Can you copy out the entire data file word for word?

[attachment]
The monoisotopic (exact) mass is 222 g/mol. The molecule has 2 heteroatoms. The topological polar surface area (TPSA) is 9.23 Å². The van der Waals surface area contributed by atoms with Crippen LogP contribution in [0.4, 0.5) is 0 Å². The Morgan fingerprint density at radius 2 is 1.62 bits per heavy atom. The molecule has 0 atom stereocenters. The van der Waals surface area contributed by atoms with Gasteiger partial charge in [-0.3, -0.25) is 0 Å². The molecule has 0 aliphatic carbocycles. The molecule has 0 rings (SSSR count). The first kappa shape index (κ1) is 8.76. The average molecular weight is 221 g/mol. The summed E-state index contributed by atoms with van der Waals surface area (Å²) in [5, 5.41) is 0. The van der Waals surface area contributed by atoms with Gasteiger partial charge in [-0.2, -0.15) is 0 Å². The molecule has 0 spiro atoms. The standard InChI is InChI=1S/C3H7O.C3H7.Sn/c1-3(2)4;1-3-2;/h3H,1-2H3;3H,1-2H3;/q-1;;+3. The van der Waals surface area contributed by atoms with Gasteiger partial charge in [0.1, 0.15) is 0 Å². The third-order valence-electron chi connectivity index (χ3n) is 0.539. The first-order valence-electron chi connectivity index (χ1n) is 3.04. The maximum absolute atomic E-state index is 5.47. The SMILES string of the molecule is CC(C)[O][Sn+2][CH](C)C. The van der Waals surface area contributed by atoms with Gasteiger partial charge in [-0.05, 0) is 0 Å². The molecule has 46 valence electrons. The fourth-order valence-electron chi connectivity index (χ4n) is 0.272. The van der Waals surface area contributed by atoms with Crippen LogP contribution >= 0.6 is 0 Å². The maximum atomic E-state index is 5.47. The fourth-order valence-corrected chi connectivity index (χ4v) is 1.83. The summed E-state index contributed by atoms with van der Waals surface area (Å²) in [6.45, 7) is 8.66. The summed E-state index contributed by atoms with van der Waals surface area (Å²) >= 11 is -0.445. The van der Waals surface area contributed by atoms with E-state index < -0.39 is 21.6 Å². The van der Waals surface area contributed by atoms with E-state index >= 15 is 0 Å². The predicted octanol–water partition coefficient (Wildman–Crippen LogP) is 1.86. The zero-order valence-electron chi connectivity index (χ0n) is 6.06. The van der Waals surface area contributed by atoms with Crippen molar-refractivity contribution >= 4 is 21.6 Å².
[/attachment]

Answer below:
The monoisotopic (exact) mass is 222 g/mol. The molecule has 2 heteroatoms. The topological polar surface area (TPSA) is 9.23 Å². The van der Waals surface area contributed by atoms with Crippen LogP contribution in [0.4, 0.5) is 0 Å². The Morgan fingerprint density at radius 2 is 1.62 bits per heavy atom. The molecule has 0 atom stereocenters. The van der Waals surface area contributed by atoms with Gasteiger partial charge in [-0.3, -0.25) is 0 Å². The molecule has 0 aliphatic carbocycles. The molecule has 0 rings (SSSR count). The first kappa shape index (κ1) is 8.76. The average molecular weight is 221 g/mol. The summed E-state index contributed by atoms with van der Waals surface area (Å²) in [5, 5.41) is 0. The van der Waals surface area contributed by atoms with Gasteiger partial charge in [-0.2, -0.15) is 0 Å². The molecule has 0 spiro atoms. The standard InChI is InChI=1S/C3H7O.C3H7.Sn/c1-3(2)4;1-3-2;/h3H,1-2H3;3H,1-2H3;/q-1;;+3. The van der Waals surface area contributed by atoms with Gasteiger partial charge in [0.1, 0.15) is 0 Å². The third-order valence-electron chi connectivity index (χ3n) is 0.539. The first-order valence-electron chi connectivity index (χ1n) is 3.04. The maximum absolute atomic E-state index is 5.47. The SMILES string of the molecule is CC(C)[O][Sn+2][CH](C)C. The van der Waals surface area contributed by atoms with Gasteiger partial charge in [-0.05, 0) is 0 Å². The molecule has 46 valence electrons. The fourth-order valence-electron chi connectivity index (χ4n) is 0.272. The van der Waals surface area contributed by atoms with Crippen LogP contribution >= 0.6 is 0 Å². The maximum atomic E-state index is 5.47. The fourth-order valence-corrected chi connectivity index (χ4v) is 1.83. The summed E-state index contributed by atoms with van der Waals surface area (Å²) in [6.45, 7) is 8.66. The summed E-state index contributed by atoms with van der Waals surface area (Å²) >= 11 is -0.445. The van der Waals surface area contributed by atoms with E-state index < -0.39 is 21.6 Å². The van der Waals surface area contributed by atoms with E-state index >= 15 is 0 Å². The predicted octanol–water partition coefficient (Wildman–Crippen LogP) is 1.86. The zero-order valence-electron chi connectivity index (χ0n) is 6.06. The van der Waals surface area contributed by atoms with Crippen molar-refractivity contribution >= 4 is 21.6 Å².